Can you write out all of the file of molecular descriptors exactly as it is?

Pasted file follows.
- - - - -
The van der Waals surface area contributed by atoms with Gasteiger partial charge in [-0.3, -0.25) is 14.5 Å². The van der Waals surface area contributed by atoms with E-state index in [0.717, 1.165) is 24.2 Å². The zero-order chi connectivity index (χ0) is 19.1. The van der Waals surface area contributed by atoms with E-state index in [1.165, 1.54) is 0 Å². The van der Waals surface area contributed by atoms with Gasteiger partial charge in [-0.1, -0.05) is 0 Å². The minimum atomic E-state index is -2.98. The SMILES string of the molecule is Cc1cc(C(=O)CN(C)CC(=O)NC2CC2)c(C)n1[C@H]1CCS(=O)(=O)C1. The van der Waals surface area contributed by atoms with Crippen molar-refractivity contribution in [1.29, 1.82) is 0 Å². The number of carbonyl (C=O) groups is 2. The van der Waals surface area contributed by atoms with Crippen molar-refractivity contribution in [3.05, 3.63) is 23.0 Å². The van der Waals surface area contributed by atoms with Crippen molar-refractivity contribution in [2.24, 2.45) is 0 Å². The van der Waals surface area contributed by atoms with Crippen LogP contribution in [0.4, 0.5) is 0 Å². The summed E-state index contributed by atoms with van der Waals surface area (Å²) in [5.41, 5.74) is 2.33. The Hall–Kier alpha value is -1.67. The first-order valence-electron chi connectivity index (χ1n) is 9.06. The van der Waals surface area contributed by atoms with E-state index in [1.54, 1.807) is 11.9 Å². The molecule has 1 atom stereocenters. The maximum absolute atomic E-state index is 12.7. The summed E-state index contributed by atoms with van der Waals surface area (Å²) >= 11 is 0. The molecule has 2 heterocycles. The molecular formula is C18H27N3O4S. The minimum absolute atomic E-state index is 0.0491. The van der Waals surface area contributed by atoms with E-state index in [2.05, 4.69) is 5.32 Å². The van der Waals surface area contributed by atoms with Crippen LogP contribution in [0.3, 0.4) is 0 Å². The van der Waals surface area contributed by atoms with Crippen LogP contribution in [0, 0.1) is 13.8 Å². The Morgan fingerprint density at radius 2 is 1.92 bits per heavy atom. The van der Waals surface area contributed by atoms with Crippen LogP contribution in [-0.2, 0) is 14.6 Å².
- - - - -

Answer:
The van der Waals surface area contributed by atoms with Gasteiger partial charge in [-0.3, -0.25) is 14.5 Å². The van der Waals surface area contributed by atoms with E-state index in [0.717, 1.165) is 24.2 Å². The zero-order chi connectivity index (χ0) is 19.1. The van der Waals surface area contributed by atoms with E-state index in [1.165, 1.54) is 0 Å². The van der Waals surface area contributed by atoms with Gasteiger partial charge in [-0.1, -0.05) is 0 Å². The minimum atomic E-state index is -2.98. The SMILES string of the molecule is Cc1cc(C(=O)CN(C)CC(=O)NC2CC2)c(C)n1[C@H]1CCS(=O)(=O)C1. The van der Waals surface area contributed by atoms with Crippen molar-refractivity contribution in [1.29, 1.82) is 0 Å². The number of carbonyl (C=O) groups is 2. The van der Waals surface area contributed by atoms with Crippen molar-refractivity contribution in [3.05, 3.63) is 23.0 Å². The van der Waals surface area contributed by atoms with Crippen molar-refractivity contribution in [2.24, 2.45) is 0 Å². The van der Waals surface area contributed by atoms with Crippen LogP contribution in [0.4, 0.5) is 0 Å². The summed E-state index contributed by atoms with van der Waals surface area (Å²) in [5.41, 5.74) is 2.33. The Hall–Kier alpha value is -1.67. The first-order valence-electron chi connectivity index (χ1n) is 9.06. The van der Waals surface area contributed by atoms with E-state index in [1.54, 1.807) is 11.9 Å². The molecule has 1 atom stereocenters. The maximum absolute atomic E-state index is 12.7. The summed E-state index contributed by atoms with van der Waals surface area (Å²) >= 11 is 0. The molecule has 2 heterocycles. The molecular formula is C18H27N3O4S. The minimum absolute atomic E-state index is 0.0491. The van der Waals surface area contributed by atoms with E-state index in [2.05, 4.69) is 5.32 Å². The van der Waals surface area contributed by atoms with Crippen LogP contribution in [0.3, 0.4) is 0 Å². The van der Waals surface area contributed by atoms with Crippen LogP contribution in [0, 0.1) is 13.8 Å². The Morgan fingerprint density at radius 2 is 1.92 bits per heavy atom. The van der Waals surface area contributed by atoms with Crippen LogP contribution in [-0.2, 0) is 14.6 Å².